An Enterprise service bus is a cool piece of technology designed to solve a specific problem. Basically, it’s and N to N multicast communication device. You can have a variable number of message senders and a variable number of message recipients. Decoupling the senders and receivers and decreasing the number of touch points in inter-service communication.

The downside of an enterprise service bus solution is that you need to make sure you have an ESB type problem. Like a lot of enterprise patterns such as CQRS, an ESB is great at solving it’s specific type of problem and truly horrible when it’s not applied to the right problem.

The kind of problem that an ESB is designed to address is one where you have a varying number of senders and a varying number of receivers.  If each sender needs to know about all the recipients, managing the configuration gets very painful very quickly. Similarly for the receiving side.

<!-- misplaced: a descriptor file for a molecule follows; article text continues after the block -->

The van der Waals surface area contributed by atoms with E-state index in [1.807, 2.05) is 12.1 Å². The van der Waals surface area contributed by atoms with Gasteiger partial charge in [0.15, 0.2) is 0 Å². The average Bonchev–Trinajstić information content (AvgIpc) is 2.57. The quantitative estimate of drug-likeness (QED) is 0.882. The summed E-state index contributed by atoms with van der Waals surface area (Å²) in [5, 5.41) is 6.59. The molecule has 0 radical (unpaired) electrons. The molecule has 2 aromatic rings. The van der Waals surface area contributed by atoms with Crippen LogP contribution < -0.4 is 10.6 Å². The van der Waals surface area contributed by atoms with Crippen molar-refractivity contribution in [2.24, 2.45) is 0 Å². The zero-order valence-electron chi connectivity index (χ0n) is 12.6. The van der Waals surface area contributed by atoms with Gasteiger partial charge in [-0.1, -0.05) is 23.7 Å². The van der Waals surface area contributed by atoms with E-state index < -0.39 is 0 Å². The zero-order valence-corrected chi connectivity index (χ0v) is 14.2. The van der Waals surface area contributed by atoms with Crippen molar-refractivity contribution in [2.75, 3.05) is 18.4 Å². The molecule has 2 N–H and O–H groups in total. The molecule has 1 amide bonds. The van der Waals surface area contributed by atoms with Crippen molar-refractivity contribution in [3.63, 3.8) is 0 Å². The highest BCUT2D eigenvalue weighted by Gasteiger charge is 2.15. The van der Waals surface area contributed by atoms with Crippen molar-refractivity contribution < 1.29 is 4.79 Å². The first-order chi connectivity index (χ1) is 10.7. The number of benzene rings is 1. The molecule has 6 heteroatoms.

What an ESB is not good for is when there is a single recipient of a message or a load balancing situation. If you’re trying to distribute the processing across a bunch of workers, then an ESB isn’t for you, that’s a different kind of messaging problem best solved with a message queue.  If you have a process where you have a single recipient for the message, then it’s almost never a good choice for an ESB solution.

However, if you have a series of short lived processes that need to send messages to a variety of senders, then an ESB is a good solution. Decoupling the sender from the receiver means that neither party needs to be concerned about reaching the other. The ESB handles the delivery, no one needs to worry about who the other party or parties are.

Architecting a solution in an ESB environment is a little different. Because the communication is decoupled some different things to be considered. One of them is that since there isn’t a direct link, synchronous operations aren’t really a good fit.

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